New version page

Eradication Prevention of Feral Swine in Pennsylvania

This preview shows page 1-2 out of 5 pages.

View Full Document
View Full Document

End of preview. Want to read all 5 pages?

Upload your study docs or become a GradeBuddy member to access this document.

View Full Document
Unformatted text preview:

1 The Eradication and Prevention of Feral Swine in Pennsylvania Comments and recommendations prepared for the Pennsylvania Game Commission by the Western Pennsylvania Conservancy January, 2008 I. Background Feral swine (also known as wild hogs, wild boars, feral hogs or feral pigs) is an injurious invasive species that has recently been introduced in Pennsylvania and has serious potential to become permanently established. Although the same species as the domesticated agricultural swine (Sus scrofa), the invasive form is often an entirely wild, undomesticated strain imported from Europe or Asia, and which can weigh up to 400 lbs. Hybrids of wild and domesticated swine exist, and thus the focus is on free-roaming uncontrolled swine in general and on wild strains imported for sport shooting at enclosed facilities. Invasive feral swine is a problem in many areas across the nation, and while some 25 states have established populations, Pennsylvania is one of 16 new states where introduction is more recent and may still be countered. Feral swine is recognized as one of the most serious and damaging invasive species by many sources, and it impacts both natural resources and other human interests (World Conservation Union 2007). Impacts Wildlife and Habitats Numerous studies (Sweitzer and Van Vuren 2002, Mayer and Brisbin 1991, Lipscomb 1990, Wood and Lynn 1977, Lucas 1977, Springer 1977, Wood and Brenneman 1977) address the impact of feral swine on wild ecosystems. Feral swine are efficient and adaptable, eating almost any plant or animal for food and are able to live in a wild range of habitats, so long as water is available. Their behavior includes rooting and digging through the soil for food. Food items include roots, tubers, stems, leaves, fruit, nuts, bark, bird eggs and small (salamanders, snakes, mice) to medium (fawn deer) animals. In addition to eating some wildlife, feral swine also compete for wildlife foods, for example, mast crops (acorns, etc.). Feral swine wallowing impacts small streams, wetlands and riparian areas, destroying habitat and creating sedimentation. Invasive plants benefit and expand into areas where swine have disturbed habitats. Thirty diseases can be carried by feral swine, some of which are transferable to wildlife. There are no significant feral swine predators. In addition, feral swine also have a detrimental impact on many native game species, such as ruffed grouse, wild turkey and white-tailed deer. Their presence also adds another threat to the viability of rare and endangered species (Mapston 2004). Agriculture and Forest Products Feral swine are of great concern to agricultural industries with damage estimated to be more than $800 million per year (Pimental et al. 2000). Oregon determined that 35 top agricultural crops could potentially incur damage from feral swine (Rouhe and Sytsma 2007). Agricultural damage includes direct crop loss as well as transmission of diseases. Certain diseases known to be carried by feral swine (e.g. pseudorabies, swine brucellosis, foot and mouth disease) can require the sacrifice of entire domesticated swine herds if an infected animal is detected. Feral boars will also invade domestic herds to breed with sows. Forest regeneration and the establishment of tree plantations may also be potentially impacted by swine by the consumption of seeds and seedlings, and exposure of tree roots during rooting and wallowing.2 Health and Human Safety Several of the diseases feral swine can carry are transmittable to humans. Feral swine were recently implicated in a 2006 California Escherichia coli outbreak resulting in three deaths and 200 people inflicted. Feral swine-related automobile collisions in USA in one year recently totaled 35 million dollars (Mayer 2007). Some states now install feral swine crossing signs on problem roads. As feral swine have increased in some states, homeowners complain about damage to lawns and gardens. Other states Pennsylvania is not alone in the recent concern over invasion of feral swine into northern states. Other states include Maryland, Ohio, Michigan, Wisconsin, Nebraska, Kansas, Missouri and Oregon. Examples of some actions underway: Michigan stakeholders are regrouping given their initial reaction was limited and inadequate, and feral swine have quickly spread. Wisconsin will pass 2008 legislation listing feral swine as a prohibited animal. Nebraska has outlawed possessing feral swine and shooting feral swine. Kansas has outlawed possessing feral swine and shooting feral swine. Missouri is assessing options and might follow NE and KS. Oregon has developed an action plan, with the intent of eradication (Rouhe and Sytsma 2007). In several southern states, feral swine have become established with no hope of eradication, and in some areas great efforts to control damage is undertaken each year. There are 2 million feral swine in Texas covering most of the state (Mapston 2004). In some national parks (Great Smoky Mountains-TN/NC, Congaree-SC) long term programs are underway to reduce impacts. II. Current Situation in PA Pennsylvania has experienced some free-roaming swine since at least the mid-1990’s, but the records were only occasional until 2002. As of 2007, U.S. Department of Agriculture Animal and Plant Health Inspection Service has gathered evidence that feral swine have established breeding populations in five counties (Bedford, Bradford, Butler, Indiana, Cambria). Breeding populations are also likely in two others (Crawford, Tioga). The status of feral swine in three more counties is unclear (Erie, Somerset, Wyoming) (H. Glass, personal communication, 8 Jan 2008). Sources of feral swine in Pennsylvania are: 1) escapes from shooting preserves 2) intentional releases by swine hunters (presently illegal) 3) domesticated swine that escape enclosure and mingle with feral swine Shooting Preserves Many of the records of feral swine come from areas near shooting preserves. These facilities buy swine (usually wild boars) for paid hunting. Experts state that fencing will not contain swine and escapes are inevitable (Mayer 2007). APHIS reports at least one preserve operator maintaining escaped swine on adjacent leased land. In some other states, swine are now outlawed for use in these businesses. Swine Hunting Culture In some southern states, hunting feral swine is considered a cultural heritage right. If this attitude develops in Pennsylvania, the eradication and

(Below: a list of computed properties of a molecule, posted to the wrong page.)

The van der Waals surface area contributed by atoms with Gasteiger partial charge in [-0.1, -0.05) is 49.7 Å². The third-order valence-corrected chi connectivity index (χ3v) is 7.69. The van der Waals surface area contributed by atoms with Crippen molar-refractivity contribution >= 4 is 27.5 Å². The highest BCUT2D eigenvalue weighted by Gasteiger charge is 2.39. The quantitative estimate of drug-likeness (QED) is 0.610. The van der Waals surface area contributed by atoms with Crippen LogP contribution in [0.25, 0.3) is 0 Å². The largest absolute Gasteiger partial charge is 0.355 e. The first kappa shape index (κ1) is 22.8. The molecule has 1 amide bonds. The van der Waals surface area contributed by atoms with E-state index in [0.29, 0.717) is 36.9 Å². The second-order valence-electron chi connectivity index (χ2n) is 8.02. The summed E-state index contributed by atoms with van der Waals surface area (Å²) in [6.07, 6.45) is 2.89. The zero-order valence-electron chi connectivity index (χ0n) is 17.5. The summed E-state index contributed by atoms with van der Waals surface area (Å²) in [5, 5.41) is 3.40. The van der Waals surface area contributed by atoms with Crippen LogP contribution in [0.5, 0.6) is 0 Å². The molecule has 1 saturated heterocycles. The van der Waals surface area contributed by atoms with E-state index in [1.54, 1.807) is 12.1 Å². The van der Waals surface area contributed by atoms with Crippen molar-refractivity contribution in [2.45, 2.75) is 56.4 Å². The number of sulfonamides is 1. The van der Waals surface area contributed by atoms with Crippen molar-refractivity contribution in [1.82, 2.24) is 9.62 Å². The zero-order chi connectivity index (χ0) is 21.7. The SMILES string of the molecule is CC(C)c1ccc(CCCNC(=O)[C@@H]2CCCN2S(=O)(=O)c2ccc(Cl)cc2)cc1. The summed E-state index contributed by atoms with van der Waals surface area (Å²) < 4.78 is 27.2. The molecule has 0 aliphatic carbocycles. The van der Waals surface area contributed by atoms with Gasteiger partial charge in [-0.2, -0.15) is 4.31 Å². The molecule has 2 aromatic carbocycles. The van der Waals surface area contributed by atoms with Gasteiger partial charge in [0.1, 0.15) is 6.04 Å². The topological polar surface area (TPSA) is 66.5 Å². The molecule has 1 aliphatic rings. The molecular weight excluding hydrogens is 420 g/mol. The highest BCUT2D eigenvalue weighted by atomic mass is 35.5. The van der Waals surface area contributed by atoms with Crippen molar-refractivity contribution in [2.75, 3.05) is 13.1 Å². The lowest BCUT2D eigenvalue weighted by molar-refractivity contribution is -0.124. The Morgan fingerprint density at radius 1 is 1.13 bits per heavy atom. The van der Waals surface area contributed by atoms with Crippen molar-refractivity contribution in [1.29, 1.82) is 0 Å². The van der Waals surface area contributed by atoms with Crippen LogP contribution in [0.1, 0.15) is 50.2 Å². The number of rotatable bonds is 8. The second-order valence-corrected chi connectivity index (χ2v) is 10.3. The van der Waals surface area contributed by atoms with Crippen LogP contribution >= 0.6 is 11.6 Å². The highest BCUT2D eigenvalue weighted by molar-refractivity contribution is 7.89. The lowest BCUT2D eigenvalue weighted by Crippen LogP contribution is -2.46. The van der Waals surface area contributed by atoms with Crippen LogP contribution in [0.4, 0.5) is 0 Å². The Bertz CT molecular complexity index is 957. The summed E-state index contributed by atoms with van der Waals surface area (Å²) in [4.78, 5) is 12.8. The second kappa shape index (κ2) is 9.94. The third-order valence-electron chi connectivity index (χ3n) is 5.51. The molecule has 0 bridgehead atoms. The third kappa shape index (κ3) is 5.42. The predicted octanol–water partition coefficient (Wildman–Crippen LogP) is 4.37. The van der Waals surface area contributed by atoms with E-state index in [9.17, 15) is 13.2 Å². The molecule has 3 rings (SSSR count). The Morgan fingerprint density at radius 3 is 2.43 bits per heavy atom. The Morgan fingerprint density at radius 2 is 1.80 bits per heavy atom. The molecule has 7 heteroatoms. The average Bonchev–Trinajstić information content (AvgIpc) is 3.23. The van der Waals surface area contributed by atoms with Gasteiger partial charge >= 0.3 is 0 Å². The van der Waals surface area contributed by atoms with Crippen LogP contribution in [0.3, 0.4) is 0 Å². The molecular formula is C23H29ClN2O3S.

Loading Unlocking...
Login

Join to view Eradication Prevention of Feral Swine in Pennsylvania and access 3M+ class-specific study document.

or
We will never post anything without your permission.
Don't have an account?
Sign Up

Join to view Eradication Prevention of Feral Swine in Pennsylvania and access 3M+ class-specific study document.

or

By creating an account you agree to our Privacy Policy and Terms Of Use

Already a member?